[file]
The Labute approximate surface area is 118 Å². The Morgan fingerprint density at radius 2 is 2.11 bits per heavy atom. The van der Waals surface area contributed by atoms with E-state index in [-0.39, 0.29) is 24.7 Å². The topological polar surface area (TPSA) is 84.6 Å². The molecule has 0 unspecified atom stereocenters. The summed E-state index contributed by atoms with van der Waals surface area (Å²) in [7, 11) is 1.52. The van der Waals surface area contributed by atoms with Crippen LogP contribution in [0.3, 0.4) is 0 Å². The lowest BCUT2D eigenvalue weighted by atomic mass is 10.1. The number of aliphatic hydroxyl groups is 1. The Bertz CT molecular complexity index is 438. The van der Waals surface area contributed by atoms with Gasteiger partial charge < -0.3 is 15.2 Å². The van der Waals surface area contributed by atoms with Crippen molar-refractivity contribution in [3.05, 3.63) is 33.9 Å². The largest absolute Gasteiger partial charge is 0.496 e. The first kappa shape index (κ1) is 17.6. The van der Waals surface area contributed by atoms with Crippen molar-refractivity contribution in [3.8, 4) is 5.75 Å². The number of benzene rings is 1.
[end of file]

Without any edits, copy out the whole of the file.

The Labute approximate surface area is 118 Å². The Morgan fingerprint density at radius 2 is 2.11 bits per heavy atom. The van der Waals surface area contributed by atoms with E-state index in [-0.39, 0.29) is 24.7 Å². The topological polar surface area (TPSA) is 84.6 Å². The molecule has 0 unspecified atom stereocenters. The summed E-state index contributed by atoms with van der Waals surface area (Å²) in [7, 11) is 1.52. The van der Waals surface area contributed by atoms with Crippen LogP contribution in [0.3, 0.4) is 0 Å². The lowest BCUT2D eigenvalue weighted by atomic mass is 10.1. The number of aliphatic hydroxyl groups is 1. The Bertz CT molecular complexity index is 438. The van der Waals surface area contributed by atoms with Gasteiger partial charge < -0.3 is 15.2 Å². The van der Waals surface area contributed by atoms with Crippen molar-refractivity contribution in [3.05, 3.63) is 33.9 Å². The largest absolute Gasteiger partial charge is 0.496 e. The first kappa shape index (κ1) is 17.6. The van der Waals surface area contributed by atoms with Crippen molar-refractivity contribution in [3.8, 4) is 5.75 Å². The number of benzene rings is 1.